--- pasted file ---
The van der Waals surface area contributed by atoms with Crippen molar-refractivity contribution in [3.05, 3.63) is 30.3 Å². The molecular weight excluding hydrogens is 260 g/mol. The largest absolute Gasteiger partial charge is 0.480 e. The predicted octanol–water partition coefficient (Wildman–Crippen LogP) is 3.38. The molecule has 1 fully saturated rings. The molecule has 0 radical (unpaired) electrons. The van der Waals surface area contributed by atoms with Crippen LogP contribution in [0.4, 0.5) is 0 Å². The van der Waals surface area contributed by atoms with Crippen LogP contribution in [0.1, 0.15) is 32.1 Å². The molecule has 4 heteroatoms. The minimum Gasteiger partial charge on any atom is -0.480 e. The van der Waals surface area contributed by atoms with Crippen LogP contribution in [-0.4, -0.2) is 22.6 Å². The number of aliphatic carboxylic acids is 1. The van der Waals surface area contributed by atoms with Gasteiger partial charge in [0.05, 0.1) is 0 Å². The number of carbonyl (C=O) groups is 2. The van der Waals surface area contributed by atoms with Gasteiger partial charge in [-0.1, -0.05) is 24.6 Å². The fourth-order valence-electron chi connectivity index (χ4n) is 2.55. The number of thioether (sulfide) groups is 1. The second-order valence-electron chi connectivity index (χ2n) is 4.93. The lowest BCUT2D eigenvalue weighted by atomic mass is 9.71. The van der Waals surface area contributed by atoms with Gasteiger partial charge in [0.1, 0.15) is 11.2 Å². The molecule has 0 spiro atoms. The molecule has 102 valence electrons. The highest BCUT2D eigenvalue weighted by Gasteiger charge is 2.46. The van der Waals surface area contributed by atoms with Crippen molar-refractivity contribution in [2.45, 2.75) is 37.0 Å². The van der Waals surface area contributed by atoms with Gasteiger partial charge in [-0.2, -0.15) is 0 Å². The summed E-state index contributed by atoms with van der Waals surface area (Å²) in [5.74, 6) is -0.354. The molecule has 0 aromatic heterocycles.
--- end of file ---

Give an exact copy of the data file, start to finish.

The van der Waals surface area contributed by atoms with Crippen molar-refractivity contribution in [3.05, 3.63) is 30.3 Å². The molecular weight excluding hydrogens is 260 g/mol. The largest absolute Gasteiger partial charge is 0.480 e. The predicted octanol–water partition coefficient (Wildman–Crippen LogP) is 3.38. The molecule has 1 fully saturated rings. The molecule has 0 radical (unpaired) electrons. The van der Waals surface area contributed by atoms with Crippen LogP contribution in [0.4, 0.5) is 0 Å². The van der Waals surface area contributed by atoms with Crippen LogP contribution in [0.1, 0.15) is 32.1 Å². The molecule has 4 heteroatoms. The minimum Gasteiger partial charge on any atom is -0.480 e. The van der Waals surface area contributed by atoms with Crippen LogP contribution in [-0.4, -0.2) is 22.6 Å². The number of aliphatic carboxylic acids is 1. The van der Waals surface area contributed by atoms with Gasteiger partial charge in [0.05, 0.1) is 0 Å². The number of carbonyl (C=O) groups is 2. The van der Waals surface area contributed by atoms with Gasteiger partial charge in [-0.1, -0.05) is 24.6 Å². The fourth-order valence-electron chi connectivity index (χ4n) is 2.55. The number of thioether (sulfide) groups is 1. The second-order valence-electron chi connectivity index (χ2n) is 4.93. The lowest BCUT2D eigenvalue weighted by atomic mass is 9.71. The van der Waals surface area contributed by atoms with Gasteiger partial charge in [0.1, 0.15) is 11.2 Å². The molecule has 0 spiro atoms. The molecule has 102 valence electrons. The highest BCUT2D eigenvalue weighted by Gasteiger charge is 2.46. The van der Waals surface area contributed by atoms with Crippen molar-refractivity contribution in [2.45, 2.75) is 37.0 Å². The van der Waals surface area contributed by atoms with Gasteiger partial charge in [-0.2, -0.15) is 0 Å². The summed E-state index contributed by atoms with van der Waals surface area (Å²) in [5.74, 6) is -0.354. The molecule has 0 aromatic heterocycles.